One of Google’s most valuable assets is its data, of course, which is why we carefully adhere to their best practices about “micro-moments” anytime we help our clients build a new mobile marketing strategy. As Google describes, “micro-moments occur when people reflexively turn to a device — more often than not a smartphone — to act on a need to learn something, do something, discover something, watch something, or buy something.” Unlike desktop behavior, which is more intentional simply due to the physical process of sitting down in front of a computer, mobile behavior occurs almost subconsciously as the user searches for information and attempts to solve a problem.
Google breaks down these micro-moments into four main categories, described as follows:
- I-want-to-know moments: e.g., “When is the next episode of Scandal airing?”
- I-want-to-go moments: e.g., “What’s the closest gas station to my office?”
- I-want-to-do moments: e.g., “How do I make a dirty martini?”
- I-want-to-buy moments: e.g., “What are Nike’s newest sneakers for fall?”
Successful brands distinctly market to these four scenarios and clearly differentiate between their mobile strategy and desktop strategy. An I-want-to-go query on a smartphone should almost always yield directions, a map application, and geo-based information before brand and destination-based content. On the other hand, a desktop query might be better satisfied with information about the specific destination or location in question.
For example, a mobile search for Disney Land might represent a desire to go to the park immediately as the searcher queues up directions; whereas a desktop search might represent a desire to plan a trip in the future. Both instances provide marketers with an opportunity to better serve their customers. Mobile users might enjoy an on-site discount for a beverage package, whereas desktop shoppers might prefer hotel promotions. Understanding the most common use cases for each micro-moment on both mobile and desktop platforms allows you to create and serve more relevant and desirable content to your customers.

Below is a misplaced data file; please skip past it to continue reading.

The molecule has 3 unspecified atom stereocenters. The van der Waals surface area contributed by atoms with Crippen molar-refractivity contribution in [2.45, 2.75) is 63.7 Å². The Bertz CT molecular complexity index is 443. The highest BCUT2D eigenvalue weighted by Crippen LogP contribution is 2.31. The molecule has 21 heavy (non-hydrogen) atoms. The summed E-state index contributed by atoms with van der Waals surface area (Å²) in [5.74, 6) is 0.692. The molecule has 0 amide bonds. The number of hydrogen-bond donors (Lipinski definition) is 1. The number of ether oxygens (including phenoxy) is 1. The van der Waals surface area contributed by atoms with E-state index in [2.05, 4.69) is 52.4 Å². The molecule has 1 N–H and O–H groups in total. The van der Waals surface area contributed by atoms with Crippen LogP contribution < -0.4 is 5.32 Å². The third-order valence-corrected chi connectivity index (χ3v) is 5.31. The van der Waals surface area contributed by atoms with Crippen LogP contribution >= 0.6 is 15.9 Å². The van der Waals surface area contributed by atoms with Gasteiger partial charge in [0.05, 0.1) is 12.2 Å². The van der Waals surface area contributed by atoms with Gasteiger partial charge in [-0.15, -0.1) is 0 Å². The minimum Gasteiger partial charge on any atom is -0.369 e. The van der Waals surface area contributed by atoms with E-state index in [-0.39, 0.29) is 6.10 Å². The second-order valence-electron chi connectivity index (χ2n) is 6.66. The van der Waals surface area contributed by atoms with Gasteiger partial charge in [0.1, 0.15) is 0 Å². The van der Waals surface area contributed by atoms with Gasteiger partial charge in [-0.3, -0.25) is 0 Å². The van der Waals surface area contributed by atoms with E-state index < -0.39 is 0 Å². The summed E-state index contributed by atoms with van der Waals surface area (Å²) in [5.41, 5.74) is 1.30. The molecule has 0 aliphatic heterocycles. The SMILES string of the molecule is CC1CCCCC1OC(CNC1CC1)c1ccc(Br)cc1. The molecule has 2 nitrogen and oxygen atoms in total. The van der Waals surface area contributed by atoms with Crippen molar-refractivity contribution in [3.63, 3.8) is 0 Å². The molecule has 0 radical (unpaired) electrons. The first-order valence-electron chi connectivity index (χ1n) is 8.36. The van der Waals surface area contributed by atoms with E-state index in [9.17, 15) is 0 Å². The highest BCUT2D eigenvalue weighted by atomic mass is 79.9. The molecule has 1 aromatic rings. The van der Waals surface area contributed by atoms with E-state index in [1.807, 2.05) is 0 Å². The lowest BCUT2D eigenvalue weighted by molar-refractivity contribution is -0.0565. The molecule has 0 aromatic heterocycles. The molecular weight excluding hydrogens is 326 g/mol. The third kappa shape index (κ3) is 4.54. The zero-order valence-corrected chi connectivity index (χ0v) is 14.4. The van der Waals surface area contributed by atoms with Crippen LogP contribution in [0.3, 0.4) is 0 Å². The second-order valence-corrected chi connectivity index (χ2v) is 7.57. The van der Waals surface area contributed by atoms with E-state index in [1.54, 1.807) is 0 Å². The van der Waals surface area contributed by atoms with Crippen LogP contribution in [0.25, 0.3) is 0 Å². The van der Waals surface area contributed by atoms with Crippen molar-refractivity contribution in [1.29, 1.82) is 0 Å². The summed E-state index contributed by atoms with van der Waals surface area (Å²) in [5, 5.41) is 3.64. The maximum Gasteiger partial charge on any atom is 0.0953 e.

And as the prevalence of smartphone usage increases, leveraging a clear mobile strategy can have a profound impact on sales and ROI. A recent Dscout study on Business Insider suggests that the average person touches his or her smartphone more than 2,000 times per day and logs over 145 minutes on their mobile device. That’s a lot of time to grab your customers’ attention and far more than the average person spends in front of a computer. When you factor in high open rates for SMS marketing at 98%, and mobile emails at 22% according to Marketo, it’s easy to understand why mobile is fastest growing digital marketing space.
To ensure your mobile strategy is working on your behalf, we recommend focusing on two guiding principles:
1. Translate urgency into actionability:
Mobile search queries usually represent an immediate desire to accomplish something. Capitalize on potential customers’ desire to complete a task by ensuring your SEO results, mobile presence, and ads are all actionable. Make sure your call-to-action buttons are clear and easily accessible, consider discounts specific to mobile shoppers, and bid on ad terms that correlate to actionable micro-moments related to your brand.
2. Champion clarity and condensed information:
Because mobile phones are simply smaller than desktops, your images, content, and text all need to work for smaller screens. Simply throwing your website onto a bootstrap template and hoping the responsive information hierarchy will work is no longer adequate in today’s mobile-first world. Consider a custom site or native app that appropriately translates your best content into small gems of information that can be consumed on the fly.
Armed with these two principles, we can refresh or kickoff your mobile strategy together. Click here to learn more about how we can help you define which micro-moments are best suited to your brand and how to translate them into cross-channel, mobile-ready campaigns that grab your customers’ attention.